Adventures in Job Searching: My Most “Interesting” Interview

Since I’ve put in a considerable amount of effort into looking for a job the last few months, I’ve been on a few interviews. Most were your standard job interview where I was required to list my strengths, weaknesses and where I saw myself in five years.

This interview was a little different, mainly because it started out as a really good interview. I am pretty good once you get me in a room and talking. I was being interviewed by two of the staff and it was flowing well; I had even made them laugh a couple times. The company was a commercial real estate firm with a small staff and they were looking for someone with the right experience, but they were also looking for someone they thought might fit into the company culture.

So, everything is going well and I’m at the point where I think I may have a shot at this job. Then the president of the company walks in and sits in on the interview for a few minutes. My resume is passed to him and he’s looking it over as the three of us continue talking. As I’m talking about the two years I spent overseas, the president interjects with the following question:

You’re not a terrorist, are you?

It’s one of those moments I wish my brain could have kicked into gear and given some smart-ass retort and I thought of a couple of doozies on the way home:

Only in the morning before my first cup of coffee.

No. Usually I get the term, feminazi.

No. You’re not a Republican asswipe are you?

Pretty sure the last two would have ended the interview right then and there. Unfortunately, the question so threw me off guard that I could only respond with, “Ummmm…no.”

Oh, and the information on my resume that prompted that question? Under the list of responsibilities from my job working at a local CHRISTIAN magazine, I had put that I was in charge of the “social justice” section of the magazine. The president stated that he was just kidding and left the interview shortly after, but it definitely changed the tone of the interview. Instead of talking about my work experience and what I could bring to the company, I was asked how I handled “people with different types of humor and different views?” I took that as code for, “Will you freak out at politically incorrect jokes, that might include racism, sexism and homophobia?”  I couldn’t imagine having to face that question and possible workplace culture if I was Muslim or a WoC. In the end, I told the interviewers that I gave as good as I got. They seemed satisfied with that answer and the interview concluded shortly thereafter.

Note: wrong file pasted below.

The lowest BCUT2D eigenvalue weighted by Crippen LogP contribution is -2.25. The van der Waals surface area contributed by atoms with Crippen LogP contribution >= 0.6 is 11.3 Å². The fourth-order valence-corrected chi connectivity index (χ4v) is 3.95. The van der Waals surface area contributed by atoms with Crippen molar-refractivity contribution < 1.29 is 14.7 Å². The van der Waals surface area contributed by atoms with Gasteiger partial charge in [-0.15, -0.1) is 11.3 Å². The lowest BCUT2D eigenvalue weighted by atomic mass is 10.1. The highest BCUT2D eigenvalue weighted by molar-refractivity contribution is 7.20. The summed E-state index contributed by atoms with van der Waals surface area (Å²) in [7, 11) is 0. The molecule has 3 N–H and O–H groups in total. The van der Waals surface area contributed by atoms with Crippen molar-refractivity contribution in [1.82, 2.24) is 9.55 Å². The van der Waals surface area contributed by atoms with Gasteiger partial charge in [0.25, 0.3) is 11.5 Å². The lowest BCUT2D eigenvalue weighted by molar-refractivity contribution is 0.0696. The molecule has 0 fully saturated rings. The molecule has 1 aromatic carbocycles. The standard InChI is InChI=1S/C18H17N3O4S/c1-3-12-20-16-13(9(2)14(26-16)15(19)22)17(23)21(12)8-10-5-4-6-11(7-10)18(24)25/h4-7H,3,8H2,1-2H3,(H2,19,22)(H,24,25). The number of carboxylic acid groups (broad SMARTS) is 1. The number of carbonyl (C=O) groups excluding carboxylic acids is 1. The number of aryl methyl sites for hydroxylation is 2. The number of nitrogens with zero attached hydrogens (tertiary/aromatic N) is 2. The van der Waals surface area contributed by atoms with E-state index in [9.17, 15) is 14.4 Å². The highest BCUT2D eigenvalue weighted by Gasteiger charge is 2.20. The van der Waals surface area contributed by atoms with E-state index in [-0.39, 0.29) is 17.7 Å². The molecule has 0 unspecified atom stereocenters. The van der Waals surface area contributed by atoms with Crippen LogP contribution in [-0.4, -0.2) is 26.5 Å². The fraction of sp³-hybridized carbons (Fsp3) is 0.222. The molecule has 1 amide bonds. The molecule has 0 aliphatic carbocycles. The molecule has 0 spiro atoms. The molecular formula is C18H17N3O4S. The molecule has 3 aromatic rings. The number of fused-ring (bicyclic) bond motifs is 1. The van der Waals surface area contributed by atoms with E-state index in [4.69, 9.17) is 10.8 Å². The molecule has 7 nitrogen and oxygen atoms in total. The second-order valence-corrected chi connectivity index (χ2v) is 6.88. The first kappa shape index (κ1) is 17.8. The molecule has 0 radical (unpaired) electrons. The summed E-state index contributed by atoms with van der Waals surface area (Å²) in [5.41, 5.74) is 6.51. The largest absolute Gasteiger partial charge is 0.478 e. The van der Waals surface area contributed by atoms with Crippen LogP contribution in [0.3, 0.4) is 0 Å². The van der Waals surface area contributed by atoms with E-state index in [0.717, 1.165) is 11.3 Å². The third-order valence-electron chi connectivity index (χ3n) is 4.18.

I didn’t end up with a job offer and it’s probably for the best. I may have taken the job because I need the income, but based on the interview, it probably wasn’t going to be an environment I felt comfortable in. So, live and learn and have witty comebacks ready at all times.

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Stephens

Florida girl, would-be world traveler and semi-permanent expat. Her main strategy of life is to throw out the nets and hope something useful comes back, but many times it's just an old shoe. She also really, really hates winter and people who are consistently late.

9 thoughts on “Adventures in Job Searching: My Most “Interesting” Interview”

  1. Dear god. Bullet dodged!

    I think my weirdest interview interaction was right out of college when the woman sort of sneered at me because my experience outside of work-study was at my dad’s coffee house and restaurant. I got the job, then later found out… she was the owner’s daughter. So. (And she was a bitch, but that’s beside the point.)

  2. I once had an interview for social media person at a female porn company. There was a porn film playing on mute throughout the entire interview.
    Another time I was asked if I already knew at what age I wanted children.
    Another time the interviewers were completely breaking down the function I was applying for “*I* think anyone could writ some little promo pieces”

    People make such a big mess sometimes.

    1. Oh the pregnancy thing pisses me off so much! It’s technically illegal to ask in the US, but women still get this question all the time. Bringing up the legality of it is tricky. I’ve been told to say, “There is nothing that will prevent me from doing the responsibilities of this job.”

      What I’d like to say, “None of your fucking business.”

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